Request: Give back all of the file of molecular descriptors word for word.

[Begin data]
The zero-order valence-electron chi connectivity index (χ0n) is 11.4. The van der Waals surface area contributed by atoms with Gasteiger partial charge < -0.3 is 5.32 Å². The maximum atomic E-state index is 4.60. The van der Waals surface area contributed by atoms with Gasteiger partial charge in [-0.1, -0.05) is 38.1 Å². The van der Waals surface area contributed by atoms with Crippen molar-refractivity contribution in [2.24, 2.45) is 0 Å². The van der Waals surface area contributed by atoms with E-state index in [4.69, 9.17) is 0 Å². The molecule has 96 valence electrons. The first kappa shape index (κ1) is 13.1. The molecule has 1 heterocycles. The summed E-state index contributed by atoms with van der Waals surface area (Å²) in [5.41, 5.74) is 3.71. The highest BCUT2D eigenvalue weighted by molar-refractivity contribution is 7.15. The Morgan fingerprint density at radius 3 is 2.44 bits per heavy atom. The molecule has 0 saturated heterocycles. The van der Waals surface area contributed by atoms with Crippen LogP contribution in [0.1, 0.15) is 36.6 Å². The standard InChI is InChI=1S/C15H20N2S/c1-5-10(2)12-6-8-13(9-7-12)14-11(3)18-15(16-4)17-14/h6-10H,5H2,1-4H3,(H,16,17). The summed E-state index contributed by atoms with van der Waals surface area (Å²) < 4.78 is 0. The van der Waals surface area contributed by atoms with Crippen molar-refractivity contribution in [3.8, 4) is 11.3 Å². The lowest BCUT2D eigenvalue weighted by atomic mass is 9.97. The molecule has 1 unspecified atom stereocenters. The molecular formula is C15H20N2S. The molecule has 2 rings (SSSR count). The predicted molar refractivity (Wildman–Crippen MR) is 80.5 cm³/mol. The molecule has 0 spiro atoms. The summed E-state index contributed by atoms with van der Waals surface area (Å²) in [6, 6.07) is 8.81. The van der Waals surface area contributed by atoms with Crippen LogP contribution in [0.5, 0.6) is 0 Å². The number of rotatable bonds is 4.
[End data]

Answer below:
The zero-order valence-electron chi connectivity index (χ0n) is 11.4. The van der Waals surface area contributed by atoms with Gasteiger partial charge < -0.3 is 5.32 Å². The maximum atomic E-state index is 4.60. The van der Waals surface area contributed by atoms with Gasteiger partial charge in [-0.1, -0.05) is 38.1 Å². The van der Waals surface area contributed by atoms with Crippen molar-refractivity contribution in [2.24, 2.45) is 0 Å². The van der Waals surface area contributed by atoms with E-state index in [4.69, 9.17) is 0 Å². The molecule has 96 valence electrons. The first kappa shape index (κ1) is 13.1. The molecule has 1 heterocycles. The summed E-state index contributed by atoms with van der Waals surface area (Å²) in [5.41, 5.74) is 3.71. The highest BCUT2D eigenvalue weighted by molar-refractivity contribution is 7.15. The Morgan fingerprint density at radius 3 is 2.44 bits per heavy atom. The molecule has 0 saturated heterocycles. The van der Waals surface area contributed by atoms with Crippen LogP contribution in [0.1, 0.15) is 36.6 Å². The standard InChI is InChI=1S/C15H20N2S/c1-5-10(2)12-6-8-13(9-7-12)14-11(3)18-15(16-4)17-14/h6-10H,5H2,1-4H3,(H,16,17). The summed E-state index contributed by atoms with van der Waals surface area (Å²) < 4.78 is 0. The van der Waals surface area contributed by atoms with Crippen molar-refractivity contribution in [3.8, 4) is 11.3 Å². The lowest BCUT2D eigenvalue weighted by atomic mass is 9.97. The molecule has 1 unspecified atom stereocenters. The molecular formula is C15H20N2S. The molecule has 2 rings (SSSR count). The predicted molar refractivity (Wildman–Crippen MR) is 80.5 cm³/mol. The molecule has 0 spiro atoms. The summed E-state index contributed by atoms with van der Waals surface area (Å²) in [6, 6.07) is 8.81. The van der Waals surface area contributed by atoms with Crippen LogP contribution in [0.5, 0.6) is 0 Å². The number of rotatable bonds is 4.